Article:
The Korean team had brought a bag full of Turkish currency to purchase necessities during their time in Turkey. But they did not need to use any of it because the local people refused to accept any money from them. And it was these local residents who took to the disaster sites at dawn, when the Korean rescuers had no vehicles to transport neither themselves nor their equipment.
“Local volunteers generously provided their vehicles and drove all of our rescue workers, dogs and equipment to the sites,” Kim shared.
“They took care of daily necessities that we couldn’t bring, and supported us with all of our food, vehicle and fuel expenses.”
When the Turkish people saw the Korean team members wearing clothes with “KDRT” written on them, they showed their gratitude by hugging them, calling them “brother.” They placed their hands on their chests in expressions of gratitude. Some women even kissed the rescuers’ shoulders in gestures of appreciation.
“We had countless experiences where we could feel the gratitude of the people, and these became our motivation to keep going even when we were tired,” Kim shared. The team was deeply moved by the kindness and appreciation shown to them by the Turkish people.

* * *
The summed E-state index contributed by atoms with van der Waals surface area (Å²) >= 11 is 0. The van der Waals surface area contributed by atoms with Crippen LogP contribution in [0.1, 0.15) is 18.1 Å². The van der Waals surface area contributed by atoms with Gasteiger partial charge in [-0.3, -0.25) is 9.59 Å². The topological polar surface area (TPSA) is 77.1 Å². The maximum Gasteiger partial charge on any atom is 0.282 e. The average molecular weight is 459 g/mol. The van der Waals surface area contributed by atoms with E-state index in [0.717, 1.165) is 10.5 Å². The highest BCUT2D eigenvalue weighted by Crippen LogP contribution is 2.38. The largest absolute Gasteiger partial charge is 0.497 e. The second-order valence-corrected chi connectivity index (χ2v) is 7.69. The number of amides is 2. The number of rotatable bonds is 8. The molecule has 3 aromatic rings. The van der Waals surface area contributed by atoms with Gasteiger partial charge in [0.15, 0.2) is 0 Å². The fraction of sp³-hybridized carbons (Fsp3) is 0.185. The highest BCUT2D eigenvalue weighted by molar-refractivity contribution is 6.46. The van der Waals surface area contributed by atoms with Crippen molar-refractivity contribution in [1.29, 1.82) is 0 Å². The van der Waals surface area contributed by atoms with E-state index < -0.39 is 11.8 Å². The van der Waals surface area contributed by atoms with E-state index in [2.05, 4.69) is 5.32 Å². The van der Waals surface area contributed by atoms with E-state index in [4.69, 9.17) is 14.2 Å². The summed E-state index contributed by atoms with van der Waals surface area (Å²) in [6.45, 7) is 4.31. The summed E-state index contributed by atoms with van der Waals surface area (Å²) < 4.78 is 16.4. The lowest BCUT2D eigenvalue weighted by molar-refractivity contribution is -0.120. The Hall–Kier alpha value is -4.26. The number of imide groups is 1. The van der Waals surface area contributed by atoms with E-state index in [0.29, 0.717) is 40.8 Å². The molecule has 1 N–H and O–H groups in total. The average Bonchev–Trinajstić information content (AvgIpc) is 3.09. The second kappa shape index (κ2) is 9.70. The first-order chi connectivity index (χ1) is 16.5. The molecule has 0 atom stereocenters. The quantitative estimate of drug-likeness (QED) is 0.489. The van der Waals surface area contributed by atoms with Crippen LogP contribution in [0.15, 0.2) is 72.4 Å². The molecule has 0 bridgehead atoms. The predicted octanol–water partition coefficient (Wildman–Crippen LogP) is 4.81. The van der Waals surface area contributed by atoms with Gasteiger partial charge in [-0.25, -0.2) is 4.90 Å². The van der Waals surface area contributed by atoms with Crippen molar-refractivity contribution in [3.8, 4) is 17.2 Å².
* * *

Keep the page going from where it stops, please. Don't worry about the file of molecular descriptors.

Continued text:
As the team made their way through the disaster zone, family members would approach them and ask for their help in locating their loved ones who were still missing.
“When we informed them that we had to hurry because there were survivors that needed our help, they showed patience and encouraged us to move quickly,” she said. “I felt both grateful and sorry for their situation.”
Before departing from South Korea, Turkish Ambassador to Korea Salih Murat Tamer, saw the team off at Incheon Airport with the words, “Saving one person is like saving all of Turkey,” asking them to return safely.
“His words of encouragement gave us a lot of strength during our time in Turkey,” she said.
Staying in the disaster zone for 10 days was difficult for the Korean team as they faced security concerns, harsh weather conditions and sanitation issues.
Baek, one of the youngest members of the Korean team, admitted feeling frightened whenever she had to go to the bathroom outside in the dark guided only by a flashlight. She expressed concern that someone might be hiding nearby and potentially harm her or the team, given the unstable and uncertain situation.
The hardships she faced during her time in Turkey made her feel even more sorry about the suffering of the Turkish people.